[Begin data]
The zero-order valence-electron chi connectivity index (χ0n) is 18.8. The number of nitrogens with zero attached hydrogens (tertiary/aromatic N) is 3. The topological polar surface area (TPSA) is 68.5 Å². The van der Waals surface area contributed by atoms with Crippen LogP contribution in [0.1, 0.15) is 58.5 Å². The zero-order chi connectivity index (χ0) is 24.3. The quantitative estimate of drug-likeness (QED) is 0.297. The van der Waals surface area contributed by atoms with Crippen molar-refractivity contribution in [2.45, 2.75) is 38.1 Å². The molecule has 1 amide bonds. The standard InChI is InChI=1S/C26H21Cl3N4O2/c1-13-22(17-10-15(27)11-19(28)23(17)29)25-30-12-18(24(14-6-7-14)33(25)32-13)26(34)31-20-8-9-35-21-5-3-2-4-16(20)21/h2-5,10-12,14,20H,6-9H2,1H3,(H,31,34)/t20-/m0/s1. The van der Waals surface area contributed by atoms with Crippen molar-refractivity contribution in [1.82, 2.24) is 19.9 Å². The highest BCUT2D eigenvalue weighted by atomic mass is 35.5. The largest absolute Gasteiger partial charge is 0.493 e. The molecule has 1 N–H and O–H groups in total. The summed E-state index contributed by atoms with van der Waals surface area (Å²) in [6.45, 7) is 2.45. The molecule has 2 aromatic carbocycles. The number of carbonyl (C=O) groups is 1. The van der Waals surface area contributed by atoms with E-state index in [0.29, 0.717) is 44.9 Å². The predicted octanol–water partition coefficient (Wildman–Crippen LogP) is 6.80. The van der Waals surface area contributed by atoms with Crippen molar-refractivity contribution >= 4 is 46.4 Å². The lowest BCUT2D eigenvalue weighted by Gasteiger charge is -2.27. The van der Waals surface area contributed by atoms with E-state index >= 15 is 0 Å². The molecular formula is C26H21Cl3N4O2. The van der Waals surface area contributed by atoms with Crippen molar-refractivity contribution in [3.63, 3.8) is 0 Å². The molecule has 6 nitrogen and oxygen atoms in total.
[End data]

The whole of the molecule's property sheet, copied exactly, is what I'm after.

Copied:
The zero-order valence-electron chi connectivity index (χ0n) is 18.8. The number of nitrogens with zero attached hydrogens (tertiary/aromatic N) is 3. The topological polar surface area (TPSA) is 68.5 Å². The van der Waals surface area contributed by atoms with Crippen LogP contribution in [0.1, 0.15) is 58.5 Å². The zero-order chi connectivity index (χ0) is 24.3. The quantitative estimate of drug-likeness (QED) is 0.297. The van der Waals surface area contributed by atoms with Crippen molar-refractivity contribution in [2.45, 2.75) is 38.1 Å². The molecule has 1 amide bonds. The standard InChI is InChI=1S/C26H21Cl3N4O2/c1-13-22(17-10-15(27)11-19(28)23(17)29)25-30-12-18(24(14-6-7-14)33(25)32-13)26(34)31-20-8-9-35-21-5-3-2-4-16(20)21/h2-5,10-12,14,20H,6-9H2,1H3,(H,31,34)/t20-/m0/s1. The van der Waals surface area contributed by atoms with Crippen molar-refractivity contribution in [1.82, 2.24) is 19.9 Å². The highest BCUT2D eigenvalue weighted by atomic mass is 35.5. The largest absolute Gasteiger partial charge is 0.493 e. The molecule has 1 N–H and O–H groups in total. The summed E-state index contributed by atoms with van der Waals surface area (Å²) in [6.45, 7) is 2.45. The molecule has 2 aromatic carbocycles. The number of carbonyl (C=O) groups is 1. The van der Waals surface area contributed by atoms with E-state index in [0.29, 0.717) is 44.9 Å². The predicted octanol–water partition coefficient (Wildman–Crippen LogP) is 6.80. The van der Waals surface area contributed by atoms with Crippen molar-refractivity contribution >= 4 is 46.4 Å². The lowest BCUT2D eigenvalue weighted by Gasteiger charge is -2.27. The van der Waals surface area contributed by atoms with E-state index >= 15 is 0 Å². The molecular formula is C26H21Cl3N4O2. The van der Waals surface area contributed by atoms with Crippen molar-refractivity contribution in [3.63, 3.8) is 0 Å². The molecule has 6 nitrogen and oxygen atoms in total.